Baumann, Steven. "Wisdom, Compassion, and Courage in The Wizard of Oz: A Humanbecoming Hermeneutic Study" Nursing Science Quarterly, Volume 21 Number 4, October 2008, 322-329, 2008 Sage Publications
This article is a humanbecoming hermeutic study of The Wizard of Oz, which concludes with an application of the story and its lessons to the profession of nursing. The humanbecoming school of thought depends on the notion that humans are indivisible, unpredictable, and ever-changing. The goal is to study lived human experiences captured in works of art. The article argues that the Wizard of Oz captures wisdom, compassion, and courage. The process in which they study the work involves becoming completely engaged in it, from constantly listening to the soundtrack, watching the movie innumerable times, and reading the book several times over. The intense immersion is argued to bring new and deeper meanings to the story. They find that courage, compassion, and wisdom are displayed through Dorothy, as well as the scarecrow, tin man, and lion. While the scarecrow claims not to have a brain, he is able to speak and make intelligent comments. It is not until the Wizard helps him to realize though that he has had a brain all along. Similarly, Dorothy had the ability to go home all along; she just needed to learn how to use it. While the tin-man claims not to have a heart, it is his emotional moaning that leads Dorothy to find him in the first place. Finally, while the lion claims not to have courage, the wizard argues that he has wisdom to stay out of danger. The conclusion for the audience is the discovery that wisdom, courage, and compassion are always a part of the human life.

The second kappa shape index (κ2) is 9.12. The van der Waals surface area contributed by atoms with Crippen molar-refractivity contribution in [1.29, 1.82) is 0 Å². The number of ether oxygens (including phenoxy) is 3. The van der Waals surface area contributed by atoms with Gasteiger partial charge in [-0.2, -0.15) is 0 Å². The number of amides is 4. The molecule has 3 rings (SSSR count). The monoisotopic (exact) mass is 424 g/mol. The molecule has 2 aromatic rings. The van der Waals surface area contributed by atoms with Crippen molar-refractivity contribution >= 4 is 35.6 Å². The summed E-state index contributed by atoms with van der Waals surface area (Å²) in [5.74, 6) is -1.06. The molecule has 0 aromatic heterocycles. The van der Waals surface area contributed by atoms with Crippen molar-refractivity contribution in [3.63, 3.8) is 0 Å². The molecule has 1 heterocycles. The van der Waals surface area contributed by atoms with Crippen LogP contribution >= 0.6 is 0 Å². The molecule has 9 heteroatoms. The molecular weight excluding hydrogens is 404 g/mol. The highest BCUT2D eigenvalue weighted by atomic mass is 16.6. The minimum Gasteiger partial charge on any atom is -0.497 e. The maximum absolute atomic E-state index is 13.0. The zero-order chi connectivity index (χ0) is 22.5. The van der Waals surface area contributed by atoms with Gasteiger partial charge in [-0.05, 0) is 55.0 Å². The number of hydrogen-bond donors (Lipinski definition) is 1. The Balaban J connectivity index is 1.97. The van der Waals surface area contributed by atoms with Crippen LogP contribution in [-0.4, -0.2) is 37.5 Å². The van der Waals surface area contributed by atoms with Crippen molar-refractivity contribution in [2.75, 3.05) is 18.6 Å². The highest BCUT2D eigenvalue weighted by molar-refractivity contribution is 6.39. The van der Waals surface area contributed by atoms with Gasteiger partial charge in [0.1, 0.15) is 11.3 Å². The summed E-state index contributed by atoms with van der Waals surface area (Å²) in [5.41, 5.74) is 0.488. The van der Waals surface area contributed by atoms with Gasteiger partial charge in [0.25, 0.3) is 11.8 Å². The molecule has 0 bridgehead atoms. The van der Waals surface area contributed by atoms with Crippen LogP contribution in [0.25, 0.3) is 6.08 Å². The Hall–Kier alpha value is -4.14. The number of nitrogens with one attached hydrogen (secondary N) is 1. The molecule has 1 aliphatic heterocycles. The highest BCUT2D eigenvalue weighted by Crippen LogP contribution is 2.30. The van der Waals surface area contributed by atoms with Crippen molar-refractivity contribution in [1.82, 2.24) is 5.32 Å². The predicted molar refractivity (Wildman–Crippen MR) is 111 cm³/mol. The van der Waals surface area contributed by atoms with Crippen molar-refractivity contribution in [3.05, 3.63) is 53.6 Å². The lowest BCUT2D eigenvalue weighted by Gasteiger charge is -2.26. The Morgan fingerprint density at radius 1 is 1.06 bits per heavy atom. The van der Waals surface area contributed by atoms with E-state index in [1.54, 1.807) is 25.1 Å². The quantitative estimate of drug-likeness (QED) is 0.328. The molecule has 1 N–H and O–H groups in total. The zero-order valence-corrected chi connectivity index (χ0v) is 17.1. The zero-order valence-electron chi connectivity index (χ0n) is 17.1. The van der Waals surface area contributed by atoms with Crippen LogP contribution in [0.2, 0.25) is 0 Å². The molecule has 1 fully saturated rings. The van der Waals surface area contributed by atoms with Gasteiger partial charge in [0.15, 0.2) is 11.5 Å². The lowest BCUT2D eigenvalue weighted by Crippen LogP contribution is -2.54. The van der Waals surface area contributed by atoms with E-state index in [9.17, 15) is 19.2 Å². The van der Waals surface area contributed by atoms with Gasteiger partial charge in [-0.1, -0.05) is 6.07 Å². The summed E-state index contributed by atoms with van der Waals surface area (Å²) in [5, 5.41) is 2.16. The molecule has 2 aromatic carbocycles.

This article is very on point in discovering or answering the core of my question. Written for nursing students, the goal of the article was to explore ways for nurses to become better people and have better relationships with their patients. In doing so, they helped to answer some questions of why the film the Wizard of Oz is so entertaining still today, over 50 years later. In somewhat of an irony I think, this type of study assumes that humans are always changing, and yet these experiences with courage, compassion, and wisdom seem to be static themes in human lives. Another briefly mentioned theme is the idea of hope and there is always a better place. This study explores how important hope is in human lives and how we can really relate to Dorothy’s experience in Oz. In addition, it is a story of discovery of the meaning of three qualities integral in a person’s life: courage, wisdom, and compassion.